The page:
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Student Voice

When the sirens sounded, my COM training kicked in.

By Honah Liles (’14)

Boston Marathon photos by Hannah Klarner/Boston University News Service. Above: Runners were corralled by marathon officials and police officers at the 25-mile marker of the race.

Editor’s note: The Boston University News Service won two 2013 Online Journalism Awards (Breaking News in the small staff category and Student Project in the large staff category) for Triumph, Then Tragedy: The Boston Marathon Bombings.

I was working in COM’s computer lab when I heard the sirens. There were just a couple of them at first, so I didn’t pay much attention. It was Marathon Monday—there were bound to be a few dehydrated runners needing an ambulance. It was just Associate Professor Michelle Johnson and I left in our makeshift newsroom, posting the last of the BU News Service’s marathon coverage. We had been preparing for weeks, creating a special homepage for the event and enlisting COM students as reporters. But by the afternoon, the winners had crossed the finish line and most of us had gone home. Then Professor Johnson got a call from one of our reporters at the finish line—she said she’d heard explosions—and everything changed.

Three women fleeing the scene of two explosions at the finish line of the Boston Marathon

We did a frantic head count—we had a lot of people at the finish line. I jumped on the wires, grasping for any information, but no one actually knew anything. Our reporters and photographers left the bars, parties and sidelines to rush toward the chaos. They used their smartphones to record what was happening, even jumping security barriers to join the race and interview runners.

From the time the first call came in from the finish line, I was operating in a journalist autopilot mode I didn’t even know I had.

Over the next two weeks, the other BU News Service editors, Professor Johnson and I were in constant communication, trying to make sure we had reporters at every event—the vigils, the press conferences, the presidential visit. I wrote stories and updates, and coordinated with Professor Johnson and the other editors to make sure our coverage was up to date.

From the time the first call came in from the finish line, I was operating in a journalist autopilot mode I didn’t even know I had. In the first hours after the bombings, while my friends were staring at the news in disbelief, I was sitting on the floor, editing iPhone footage for the website. I wasn’t trying to figure out what to do; I was just doing what my instincts and eight months of graduate school classes told me to do. Going into producer/journalist mode, focusing on what is happening as a story—what events are occurring, who can be there, who can file a report—that is the only way I could be productive in a horrifying situation.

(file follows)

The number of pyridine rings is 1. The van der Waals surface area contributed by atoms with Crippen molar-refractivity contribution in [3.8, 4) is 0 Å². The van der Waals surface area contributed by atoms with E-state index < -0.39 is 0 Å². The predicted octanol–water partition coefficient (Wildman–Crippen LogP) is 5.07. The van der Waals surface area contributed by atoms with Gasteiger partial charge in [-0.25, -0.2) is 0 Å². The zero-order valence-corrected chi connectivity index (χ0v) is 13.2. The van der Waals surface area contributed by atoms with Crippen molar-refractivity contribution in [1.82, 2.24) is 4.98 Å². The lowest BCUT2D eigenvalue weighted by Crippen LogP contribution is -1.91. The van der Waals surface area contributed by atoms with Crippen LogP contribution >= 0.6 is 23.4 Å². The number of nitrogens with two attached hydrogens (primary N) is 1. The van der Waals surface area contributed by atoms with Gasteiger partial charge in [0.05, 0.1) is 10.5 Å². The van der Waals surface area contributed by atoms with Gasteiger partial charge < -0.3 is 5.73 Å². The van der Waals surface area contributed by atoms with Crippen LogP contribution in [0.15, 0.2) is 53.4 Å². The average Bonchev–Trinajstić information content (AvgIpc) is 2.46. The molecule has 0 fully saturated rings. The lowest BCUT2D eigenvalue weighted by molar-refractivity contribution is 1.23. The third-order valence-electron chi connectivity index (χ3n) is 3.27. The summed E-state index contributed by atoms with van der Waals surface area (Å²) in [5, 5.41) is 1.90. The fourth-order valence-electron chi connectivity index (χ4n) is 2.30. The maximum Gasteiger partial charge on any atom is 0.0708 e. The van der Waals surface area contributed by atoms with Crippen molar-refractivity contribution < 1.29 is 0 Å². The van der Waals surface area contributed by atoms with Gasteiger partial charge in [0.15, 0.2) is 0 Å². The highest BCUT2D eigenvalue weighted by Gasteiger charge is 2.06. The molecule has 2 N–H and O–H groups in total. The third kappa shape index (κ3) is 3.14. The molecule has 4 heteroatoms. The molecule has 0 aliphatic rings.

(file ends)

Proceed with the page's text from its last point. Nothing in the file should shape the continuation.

First responders and Boston Police officers care for a victim affected by the two explosions at the finish line of the Boston Marathon.

A few weeks after the lockdown, the city was starting to go back to normal, but I was struggling to decompress. I still froze every time I heard a siren. I still hit refresh on the AP wire every couple of minutes. I was still on alert because so far I had only processed the bombings as a journalist. I hadn’t processed yet that this story was also happening to me. At some point, I should have hit pause on being an editor and let myself process my own emotions about this tragedy happening in my city, on my campus and to me.

It’s a balance I think all journalists struggle with—how to stay human but stay out of the story. My professors had talked to us about it, of course. I had thought about war photojournalist James Nachtwey and wondered how he stays distant but not jaded. I debated about whether CNN National Correspondent Anderson Cooper should have helped less during Hurricane Katrina. It was an important conceptual exercise—How would I react? What would I do in those situations?—but it was only an exercise for me until the marathon.

I don’t think finding that perfect balance is something a journalist ever achieves. Rather, the tug-of-war between maintaining the integrity of the story and one’s own humanity is just a part of the profession. I didn’t achieve the perfect balance during the marathon, but I did start to figure it out.

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